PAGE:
Balancing Airbnbs

It’s remarkable what the Louisville Metro Council is capable of when not distracted by loose belts and bathhouses. The council is showing signs of serious, constructive governing.

Recently, an ordinance was filed that would put a three-month hold on issuing new permits to short-term rental property owners — the Airbnb entrepreneurs. This is a positive move by the council — it is right to hit the pause button while figuring out how the city wants to regulate Airbnbs. The challenge for the council now is to move quickly, while protecting the rights of property owners and neighborhoods and without harming the city’s efforts to boost tourism and development.

On the surface, this issue seems straightforward: Some people are buying homes to rent them out to visitors for a day or two at a time. This attracts people on vacation who may be looking to party on, say, a Tuesday night in the backyard.

Not very neighborly.

Councilmen Brandon Coan, David James and Bill Hollander are the sponsors of the ordinance. Hollander said in an interview that he believes these homes are “really businesses located in a residential area, and they have been the source of many complaints.”

He’s right.

If these homes are operating as a business — not residences — then they should be regulated and taxed as businesses. Cities have zoning rules and restrictions for good reasons. In 2016, Louisville adopted rules requiring short-term rentals be registered with the city. However, that is commonly ignored and loosely enforced. According to the city’s website, there were 432 registered short-term rentals as of Dec. 6. But, as Kevin Trager of WLKY recently reported, Louisville has surpassed 1,000 listings on Airbnb’s website.

If other rental properties and hotels are regulated, so too should these side-hustle operations, which is why the city is taking a new approach.

However, the council needs to consider the issue’s complexities.

So, are the problems noise, trash and parking? Are those problems that existing response from police and inspectors can manage? If so, then perhaps a portion of the taxes collected from these businesses need to go to beefing up how those agencies respond to such complaints.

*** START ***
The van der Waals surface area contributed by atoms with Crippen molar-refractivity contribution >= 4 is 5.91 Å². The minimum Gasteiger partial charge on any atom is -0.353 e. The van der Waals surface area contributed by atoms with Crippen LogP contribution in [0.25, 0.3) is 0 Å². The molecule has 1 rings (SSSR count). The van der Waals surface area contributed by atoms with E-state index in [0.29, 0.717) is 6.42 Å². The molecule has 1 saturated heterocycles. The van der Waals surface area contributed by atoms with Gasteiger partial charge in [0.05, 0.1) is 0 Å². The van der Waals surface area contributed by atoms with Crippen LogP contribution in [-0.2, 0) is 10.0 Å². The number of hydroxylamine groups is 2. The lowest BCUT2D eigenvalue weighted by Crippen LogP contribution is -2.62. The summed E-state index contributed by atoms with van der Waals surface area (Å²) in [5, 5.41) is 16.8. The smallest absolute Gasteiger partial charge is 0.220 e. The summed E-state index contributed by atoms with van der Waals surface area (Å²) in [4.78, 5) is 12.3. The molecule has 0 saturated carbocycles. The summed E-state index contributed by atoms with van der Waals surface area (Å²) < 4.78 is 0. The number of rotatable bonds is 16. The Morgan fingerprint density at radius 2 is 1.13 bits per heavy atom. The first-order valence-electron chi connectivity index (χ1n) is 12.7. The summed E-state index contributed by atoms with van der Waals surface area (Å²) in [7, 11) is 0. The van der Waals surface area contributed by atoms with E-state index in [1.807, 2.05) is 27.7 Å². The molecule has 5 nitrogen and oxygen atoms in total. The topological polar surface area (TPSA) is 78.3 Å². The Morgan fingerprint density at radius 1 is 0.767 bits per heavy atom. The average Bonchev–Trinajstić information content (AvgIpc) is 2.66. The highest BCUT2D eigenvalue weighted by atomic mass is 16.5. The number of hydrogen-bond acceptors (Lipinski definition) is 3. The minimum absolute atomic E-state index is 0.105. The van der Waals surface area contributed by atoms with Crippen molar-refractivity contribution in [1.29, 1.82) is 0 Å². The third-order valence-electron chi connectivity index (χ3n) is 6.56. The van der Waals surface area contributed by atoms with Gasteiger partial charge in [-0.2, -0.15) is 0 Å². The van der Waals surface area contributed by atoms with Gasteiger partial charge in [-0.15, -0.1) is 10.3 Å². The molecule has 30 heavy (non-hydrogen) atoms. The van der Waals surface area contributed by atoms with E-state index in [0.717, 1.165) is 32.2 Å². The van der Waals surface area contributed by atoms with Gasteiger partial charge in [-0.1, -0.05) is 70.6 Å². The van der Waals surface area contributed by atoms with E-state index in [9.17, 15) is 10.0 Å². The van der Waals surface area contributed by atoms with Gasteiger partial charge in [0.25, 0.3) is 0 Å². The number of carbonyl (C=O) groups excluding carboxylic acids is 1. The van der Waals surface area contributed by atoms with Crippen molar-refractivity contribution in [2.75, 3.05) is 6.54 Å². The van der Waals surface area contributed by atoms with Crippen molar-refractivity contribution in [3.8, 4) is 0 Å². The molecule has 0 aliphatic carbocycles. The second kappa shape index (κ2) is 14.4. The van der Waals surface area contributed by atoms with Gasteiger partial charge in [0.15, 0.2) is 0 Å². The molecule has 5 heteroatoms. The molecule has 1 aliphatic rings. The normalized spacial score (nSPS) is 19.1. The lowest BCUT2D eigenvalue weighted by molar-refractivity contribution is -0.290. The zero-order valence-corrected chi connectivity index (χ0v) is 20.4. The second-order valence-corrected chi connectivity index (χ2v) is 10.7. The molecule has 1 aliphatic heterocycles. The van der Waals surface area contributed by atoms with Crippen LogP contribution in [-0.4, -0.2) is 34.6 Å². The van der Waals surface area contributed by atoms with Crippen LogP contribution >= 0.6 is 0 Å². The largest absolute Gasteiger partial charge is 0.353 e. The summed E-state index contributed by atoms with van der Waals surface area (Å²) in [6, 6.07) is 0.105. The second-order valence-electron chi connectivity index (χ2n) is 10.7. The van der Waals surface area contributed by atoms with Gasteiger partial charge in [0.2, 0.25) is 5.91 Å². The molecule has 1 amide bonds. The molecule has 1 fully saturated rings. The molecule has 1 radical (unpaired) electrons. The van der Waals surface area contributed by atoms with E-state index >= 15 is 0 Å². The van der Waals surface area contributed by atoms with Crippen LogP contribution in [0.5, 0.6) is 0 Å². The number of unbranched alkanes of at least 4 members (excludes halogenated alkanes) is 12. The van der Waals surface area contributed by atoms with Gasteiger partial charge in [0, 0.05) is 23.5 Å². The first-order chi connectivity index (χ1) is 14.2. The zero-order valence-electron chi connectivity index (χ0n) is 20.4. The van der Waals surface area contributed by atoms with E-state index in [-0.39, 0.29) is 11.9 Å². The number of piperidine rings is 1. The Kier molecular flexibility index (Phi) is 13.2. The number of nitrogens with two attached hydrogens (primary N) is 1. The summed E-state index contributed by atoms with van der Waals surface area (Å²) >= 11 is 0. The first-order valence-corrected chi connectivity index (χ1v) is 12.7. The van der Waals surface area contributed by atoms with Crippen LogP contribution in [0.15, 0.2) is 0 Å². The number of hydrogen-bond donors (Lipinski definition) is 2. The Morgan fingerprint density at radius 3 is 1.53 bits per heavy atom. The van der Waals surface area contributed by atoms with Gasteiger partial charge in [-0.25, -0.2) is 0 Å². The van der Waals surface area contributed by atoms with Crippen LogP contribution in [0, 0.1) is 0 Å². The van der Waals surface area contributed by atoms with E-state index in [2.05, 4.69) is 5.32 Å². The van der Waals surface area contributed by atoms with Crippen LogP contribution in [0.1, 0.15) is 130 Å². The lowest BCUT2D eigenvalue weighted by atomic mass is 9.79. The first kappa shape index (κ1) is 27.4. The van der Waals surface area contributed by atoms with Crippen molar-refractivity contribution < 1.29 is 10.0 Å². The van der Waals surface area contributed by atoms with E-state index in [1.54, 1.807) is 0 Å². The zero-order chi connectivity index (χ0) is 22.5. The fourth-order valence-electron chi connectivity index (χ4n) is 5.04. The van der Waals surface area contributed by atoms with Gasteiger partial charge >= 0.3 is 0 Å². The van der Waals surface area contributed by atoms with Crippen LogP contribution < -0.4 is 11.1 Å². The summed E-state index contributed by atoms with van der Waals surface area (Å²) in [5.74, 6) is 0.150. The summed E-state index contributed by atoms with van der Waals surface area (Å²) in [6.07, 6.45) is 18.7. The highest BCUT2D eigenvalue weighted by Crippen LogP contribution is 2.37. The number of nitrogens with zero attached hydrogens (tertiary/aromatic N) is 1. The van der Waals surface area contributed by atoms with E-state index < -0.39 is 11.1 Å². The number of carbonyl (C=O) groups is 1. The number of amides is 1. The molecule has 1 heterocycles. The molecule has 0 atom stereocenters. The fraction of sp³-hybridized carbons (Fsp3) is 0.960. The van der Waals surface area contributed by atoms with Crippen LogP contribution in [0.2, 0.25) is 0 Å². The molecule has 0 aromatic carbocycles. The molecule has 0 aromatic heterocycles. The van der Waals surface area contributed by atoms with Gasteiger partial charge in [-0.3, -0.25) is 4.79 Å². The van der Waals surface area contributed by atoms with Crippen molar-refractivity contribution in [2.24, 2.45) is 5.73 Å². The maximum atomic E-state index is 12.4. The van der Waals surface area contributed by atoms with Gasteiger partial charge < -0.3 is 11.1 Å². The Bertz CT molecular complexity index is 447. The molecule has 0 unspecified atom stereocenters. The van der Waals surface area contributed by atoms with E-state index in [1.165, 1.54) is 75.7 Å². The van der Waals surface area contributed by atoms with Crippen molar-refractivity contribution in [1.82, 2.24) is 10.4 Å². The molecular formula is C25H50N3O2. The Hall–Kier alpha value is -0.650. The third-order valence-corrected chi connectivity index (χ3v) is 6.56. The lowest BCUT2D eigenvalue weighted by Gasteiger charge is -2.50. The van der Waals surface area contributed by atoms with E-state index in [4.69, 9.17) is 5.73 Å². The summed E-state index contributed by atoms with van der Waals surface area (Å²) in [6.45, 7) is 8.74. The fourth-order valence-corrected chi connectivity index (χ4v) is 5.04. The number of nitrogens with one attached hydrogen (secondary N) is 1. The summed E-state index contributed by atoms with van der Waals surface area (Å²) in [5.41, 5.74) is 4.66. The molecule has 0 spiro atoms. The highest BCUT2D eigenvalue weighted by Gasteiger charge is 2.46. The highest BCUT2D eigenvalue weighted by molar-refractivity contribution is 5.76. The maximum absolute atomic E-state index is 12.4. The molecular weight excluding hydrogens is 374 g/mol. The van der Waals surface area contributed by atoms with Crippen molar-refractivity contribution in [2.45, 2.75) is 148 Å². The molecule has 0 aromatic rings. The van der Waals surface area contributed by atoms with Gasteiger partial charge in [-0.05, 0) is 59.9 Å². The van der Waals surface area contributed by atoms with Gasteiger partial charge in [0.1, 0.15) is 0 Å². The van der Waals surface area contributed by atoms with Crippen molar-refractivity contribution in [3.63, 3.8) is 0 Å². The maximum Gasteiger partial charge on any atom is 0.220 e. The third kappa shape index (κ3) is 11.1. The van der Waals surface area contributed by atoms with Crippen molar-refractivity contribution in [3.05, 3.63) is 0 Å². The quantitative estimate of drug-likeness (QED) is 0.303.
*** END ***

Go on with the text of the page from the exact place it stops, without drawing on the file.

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Maybe there needs to be a three-strikes program, whereby if police are called to a short-term rental property three times, the owner loses their rental permit for a period of time.

Also, the council must be careful to not over-regulate short-term rentals.

One of the new proposals is to limit the number of guests in a short-term rental to 10 people. Is this just an arbitrary number that just feels more responsible? At some point, shouldn’t the property owner have an interest in setting their own rules of the house?

As “Bourbanism” attracts more visitors, do we want to limit their options for visiting? It could force groups to choose to visit elsewhere — maybe Indiana or, dare we say, Nashville — where they can rent a house and stay together.

And why should hotels get all the tourism money? Why shouldn’t individuals and entrepreneurs be able to use their property to generate income?

Certainly, this is the first of many tests that will challenge the city as new technologies and industries emerge (Bird scooters and Topgolf, for instance).

The best course of action would be to adopt a narrow, limited regulation that addresses specific problems and doesn’t box the city out of future possibilities.

The council seems to be going about this the right way: This proposal for a short-term moratorium gives them time to consider the issue, and they aren’t retroactively penalizing anyone.

Now comes the hard part: making sure it balances the rights of property owners with those of neighbors and the city’s goal of being a tourist destination.

Let’s hope the council can make this work… without losing its pants.

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